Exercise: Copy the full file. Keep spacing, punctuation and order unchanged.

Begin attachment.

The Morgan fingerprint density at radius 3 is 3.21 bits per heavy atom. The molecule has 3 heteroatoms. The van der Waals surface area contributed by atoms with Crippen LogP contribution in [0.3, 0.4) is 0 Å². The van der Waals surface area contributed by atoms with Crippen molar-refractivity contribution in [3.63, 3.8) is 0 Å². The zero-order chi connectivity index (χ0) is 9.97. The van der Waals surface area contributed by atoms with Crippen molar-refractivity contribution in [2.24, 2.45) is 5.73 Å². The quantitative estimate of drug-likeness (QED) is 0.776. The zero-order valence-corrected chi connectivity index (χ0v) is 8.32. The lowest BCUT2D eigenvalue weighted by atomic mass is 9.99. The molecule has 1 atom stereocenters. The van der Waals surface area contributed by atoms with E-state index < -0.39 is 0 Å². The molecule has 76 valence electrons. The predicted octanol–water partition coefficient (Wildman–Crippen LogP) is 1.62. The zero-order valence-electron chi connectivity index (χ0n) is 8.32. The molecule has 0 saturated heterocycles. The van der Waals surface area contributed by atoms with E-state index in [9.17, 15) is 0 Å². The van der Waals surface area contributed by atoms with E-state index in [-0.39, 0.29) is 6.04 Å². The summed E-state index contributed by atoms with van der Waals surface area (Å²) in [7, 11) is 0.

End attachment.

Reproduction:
The Morgan fingerprint density at radius 3 is 3.21 bits per heavy atom. The molecule has 3 heteroatoms. The van der Waals surface area contributed by atoms with Crippen LogP contribution in [0.3, 0.4) is 0 Å². The van der Waals surface area contributed by atoms with Crippen molar-refractivity contribution in [3.63, 3.8) is 0 Å². The zero-order chi connectivity index (χ0) is 9.97. The van der Waals surface area contributed by atoms with Crippen molar-refractivity contribution in [2.24, 2.45) is 5.73 Å². The quantitative estimate of drug-likeness (QED) is 0.776. The zero-order valence-corrected chi connectivity index (χ0v) is 8.32. The lowest BCUT2D eigenvalue weighted by atomic mass is 9.99. The molecule has 1 atom stereocenters. The van der Waals surface area contributed by atoms with E-state index < -0.39 is 0 Å². The molecule has 76 valence electrons. The predicted octanol–water partition coefficient (Wildman–Crippen LogP) is 1.62. The zero-order valence-electron chi connectivity index (χ0n) is 8.32. The molecule has 0 saturated heterocycles. The van der Waals surface area contributed by atoms with E-state index in [9.17, 15) is 0 Å². The van der Waals surface area contributed by atoms with E-state index in [-0.39, 0.29) is 6.04 Å². The summed E-state index contributed by atoms with van der Waals surface area (Å²) in [7, 11) is 0.